JOHANNESBURG, South Africa — It is perhaps one of the biggest diplomatic wranglings ever between the United States and South Africa, raising new questions on Friday, crashing the local currency market, threatening thousands of African jobs and still not providing definitive answers as to whether South Africa has allegedly gone “rogue state” and supplied weapons to Russia.
Reuben Brigety, the US ambassador to South Africa, was summoned to meet with South Africa’s international relations minister, Naledi Pandor, on Friday over Brigety’s claim that South Africa has supplied Russia with weapons.
In a news conference on Thursday, the US ambassador said weapons and ammunition were loaded onto a Russian freighter at Simonstown, a naval base near Cape Town.
“We are confident that weapons were loaded on that vessel and I would bet my life on the accuracy of that claim,” Brigety told reporters. “The arming of the Russians is extremely serious and we do not believe this problem is solved. And we would like (South Africa) to start practicing its non-alignment policy.”
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Local currency markets plummeted on the news. On Friday, the rand fell to its lowest level against the US dollar on record after a South African government official tweeted: “The National Committee on Conventional Arms Control has no record of a state-approved arms sale at the Russia in relation to the period/incident in question.”
The tweet was posted by Clayson Monyela, head of public diplomacy at the Pretoria Department of International Relations.
Later, Monyela took to Twitter again, confirming that a meeting had taken place between her boss, Minister Naledi Pandor, and the US ambassador.
“We expressed our displeasure at his conduct and he admitted he crossed the line and apologized unreservedly,” Monyela wrote.
The ambassador then appeared eating the humble diplomatic pie, tweeting: “I have been grateful for the opportunity to speak with Foreign Secretary Pandor this evening and correct any impressions left by my public remarks. In our conversation, I reaffirmed the strong cooperation between our two countries and the important agenda that our presidents have given us.”
Asked for comment by Fox News Digital, the State Department directed Fox News Digital to the ambassador’s tweet.
Pandora also spoke with Secretary of State Antony Blinken. It is not known whether South Africa has filed a protest against the ambassador, but State Department spokesman Matthew Miller said during the meeting: “Secretary Blinken has emphasized the importance of the US-South Africa strategic partnership and has reaffirmed cooperation on shared priorities”.
Some of Pandora’s government colleagues went to Washington just under two weeks ago to try to persuade the United States not to cut trade incentives with South Africa over the Pretoria position. You have repeatedly called Russia a “friend” and have refrained on several occasions at the United Nations from condemning the Russian invasion of Ukraine.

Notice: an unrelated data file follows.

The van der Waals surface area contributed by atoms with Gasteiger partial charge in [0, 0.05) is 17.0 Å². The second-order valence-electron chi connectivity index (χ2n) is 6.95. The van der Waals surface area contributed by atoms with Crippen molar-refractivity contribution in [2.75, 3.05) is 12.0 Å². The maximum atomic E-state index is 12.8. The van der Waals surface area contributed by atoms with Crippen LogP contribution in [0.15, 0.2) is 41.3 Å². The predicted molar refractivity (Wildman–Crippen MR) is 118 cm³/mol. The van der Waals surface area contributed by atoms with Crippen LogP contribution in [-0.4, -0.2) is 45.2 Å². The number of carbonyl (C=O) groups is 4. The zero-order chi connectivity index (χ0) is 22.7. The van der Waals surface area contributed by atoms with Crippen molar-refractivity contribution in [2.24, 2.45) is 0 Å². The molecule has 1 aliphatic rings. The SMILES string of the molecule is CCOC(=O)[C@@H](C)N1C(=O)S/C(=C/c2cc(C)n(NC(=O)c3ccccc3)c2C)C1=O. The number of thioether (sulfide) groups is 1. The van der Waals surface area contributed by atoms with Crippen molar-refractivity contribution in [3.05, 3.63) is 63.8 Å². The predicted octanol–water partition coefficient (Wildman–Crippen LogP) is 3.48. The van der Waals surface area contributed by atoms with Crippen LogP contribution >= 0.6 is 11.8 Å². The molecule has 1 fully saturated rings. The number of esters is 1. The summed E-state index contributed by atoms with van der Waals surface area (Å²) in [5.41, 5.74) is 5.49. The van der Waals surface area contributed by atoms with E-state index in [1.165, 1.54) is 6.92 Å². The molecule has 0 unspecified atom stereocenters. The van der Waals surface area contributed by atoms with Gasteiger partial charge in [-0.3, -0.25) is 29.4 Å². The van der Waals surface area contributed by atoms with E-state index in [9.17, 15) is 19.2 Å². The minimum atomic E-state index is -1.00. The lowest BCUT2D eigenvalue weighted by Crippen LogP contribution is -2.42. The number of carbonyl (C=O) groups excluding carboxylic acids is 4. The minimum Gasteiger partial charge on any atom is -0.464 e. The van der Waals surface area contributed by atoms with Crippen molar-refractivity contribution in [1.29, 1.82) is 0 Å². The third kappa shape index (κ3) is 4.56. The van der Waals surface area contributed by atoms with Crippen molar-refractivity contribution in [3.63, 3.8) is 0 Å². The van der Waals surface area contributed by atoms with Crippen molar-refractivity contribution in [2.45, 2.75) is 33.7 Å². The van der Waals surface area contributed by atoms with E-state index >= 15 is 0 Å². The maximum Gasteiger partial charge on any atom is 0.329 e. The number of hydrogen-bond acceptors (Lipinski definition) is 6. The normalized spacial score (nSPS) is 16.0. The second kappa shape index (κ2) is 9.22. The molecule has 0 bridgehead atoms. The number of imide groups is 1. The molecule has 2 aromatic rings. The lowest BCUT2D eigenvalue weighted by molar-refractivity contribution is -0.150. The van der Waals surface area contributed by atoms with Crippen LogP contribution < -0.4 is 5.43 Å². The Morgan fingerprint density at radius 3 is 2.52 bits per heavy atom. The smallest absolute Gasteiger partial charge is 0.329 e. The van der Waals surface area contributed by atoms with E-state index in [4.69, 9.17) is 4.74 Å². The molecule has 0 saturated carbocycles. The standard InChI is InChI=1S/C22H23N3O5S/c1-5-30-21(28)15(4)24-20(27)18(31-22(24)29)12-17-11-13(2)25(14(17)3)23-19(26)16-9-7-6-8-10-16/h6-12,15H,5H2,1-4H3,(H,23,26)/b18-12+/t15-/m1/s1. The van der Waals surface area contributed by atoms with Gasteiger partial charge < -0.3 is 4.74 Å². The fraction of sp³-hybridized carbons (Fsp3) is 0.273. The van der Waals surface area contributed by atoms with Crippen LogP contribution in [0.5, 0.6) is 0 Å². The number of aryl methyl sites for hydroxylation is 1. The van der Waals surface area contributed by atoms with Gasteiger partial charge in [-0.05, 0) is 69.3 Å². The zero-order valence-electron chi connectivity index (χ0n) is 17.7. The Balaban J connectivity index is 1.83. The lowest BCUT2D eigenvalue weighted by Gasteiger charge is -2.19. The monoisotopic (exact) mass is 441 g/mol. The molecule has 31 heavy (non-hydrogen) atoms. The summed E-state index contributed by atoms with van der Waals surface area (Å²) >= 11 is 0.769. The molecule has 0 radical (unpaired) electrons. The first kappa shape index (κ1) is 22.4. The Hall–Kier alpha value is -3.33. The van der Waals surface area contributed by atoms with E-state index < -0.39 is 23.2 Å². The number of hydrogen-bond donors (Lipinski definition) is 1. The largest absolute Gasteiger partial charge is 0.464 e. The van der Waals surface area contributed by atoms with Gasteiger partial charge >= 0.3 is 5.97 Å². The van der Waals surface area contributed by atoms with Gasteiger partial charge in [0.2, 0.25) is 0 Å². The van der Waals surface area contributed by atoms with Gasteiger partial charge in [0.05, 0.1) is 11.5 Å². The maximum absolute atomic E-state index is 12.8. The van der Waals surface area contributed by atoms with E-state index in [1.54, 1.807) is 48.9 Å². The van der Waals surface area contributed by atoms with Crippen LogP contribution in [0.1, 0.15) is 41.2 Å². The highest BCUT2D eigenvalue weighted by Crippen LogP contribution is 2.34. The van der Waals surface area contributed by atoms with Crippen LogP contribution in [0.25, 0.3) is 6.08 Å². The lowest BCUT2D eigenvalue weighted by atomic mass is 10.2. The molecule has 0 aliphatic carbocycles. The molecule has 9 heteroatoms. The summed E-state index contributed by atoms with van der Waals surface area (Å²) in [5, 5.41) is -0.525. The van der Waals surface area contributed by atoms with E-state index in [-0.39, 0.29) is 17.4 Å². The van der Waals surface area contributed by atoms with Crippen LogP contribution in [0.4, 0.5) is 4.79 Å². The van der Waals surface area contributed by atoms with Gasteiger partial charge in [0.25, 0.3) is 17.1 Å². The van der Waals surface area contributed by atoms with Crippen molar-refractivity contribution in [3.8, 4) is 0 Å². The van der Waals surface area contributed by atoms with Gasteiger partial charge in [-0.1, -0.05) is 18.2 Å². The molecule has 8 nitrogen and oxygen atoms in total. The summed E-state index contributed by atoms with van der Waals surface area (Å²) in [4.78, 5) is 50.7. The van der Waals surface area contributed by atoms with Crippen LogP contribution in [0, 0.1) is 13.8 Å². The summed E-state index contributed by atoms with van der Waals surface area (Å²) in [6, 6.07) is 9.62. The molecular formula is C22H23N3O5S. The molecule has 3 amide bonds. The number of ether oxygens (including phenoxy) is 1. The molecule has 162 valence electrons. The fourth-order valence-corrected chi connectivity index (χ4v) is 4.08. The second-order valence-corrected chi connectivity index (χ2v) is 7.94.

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President Ramaphosa’s office released a statement adding that more has happened in Washington than initially reported.
“In recent engagements between the South African delegation and US officials, the Lady R matter was discussed, and there was agreement that an investigation will be allowed to run its course and that US intelligence services will provide all evidence in their possession,” the statement said.
Observers believe South Africans were incensed that the ambassador spoke publicly about the Russian cargo ship, which is why Monyela also tweeted: “There is a commitment to use established diplomatic channels to raise any issues that may arise in the management of bilateral relations between the two countries.”
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One question remains. Why, when state-of-the-art cargo terminals are available in the port of Cape Town, was a licensed Russian freighter allowed to dock at a South African naval base?
A State Department spokesman stoked the flames on this issue during a briefing this week, telling reporters: ‘The United States has serious concerns over the docking of a sanctioned Russian cargo ship at a South African naval port in December last year. year”.
Guns or no guns, analysts say South Africa will have to change its view on Putin’s Russia if it is to save the thousands of jobs linked to the US AGOA trade deal, which allows duty-free imports of a large range of items from auto to oranges in the US market.
Monyela, also on Twitter, reported that there will be an investigation into the supply of arms to Russia.
“The inquiry, initiated by President Cyril Ramaphosa, will be a platform to establish facts and roles in the incident in question,” he tweeted.
This raised another question from observers and opposition politicians. This is a tiny navy base, only capable of handling a handful of ships. Why couldn’t President Ramaphosa just ask his defense minister to tell him—if he doesn’t know—what happened with the Russian ship?
Opposition leader John Steenhuisen of the Democratic Alliance put into words the fears of many when he addressed Ramaphosa in Parliament on Thursday.
“South African weapons and munitions could have been used to massacre innocent civilians,” Steenhuisen told the South African president. “My question is simply this: How do you face the world and how do you sleep at night?”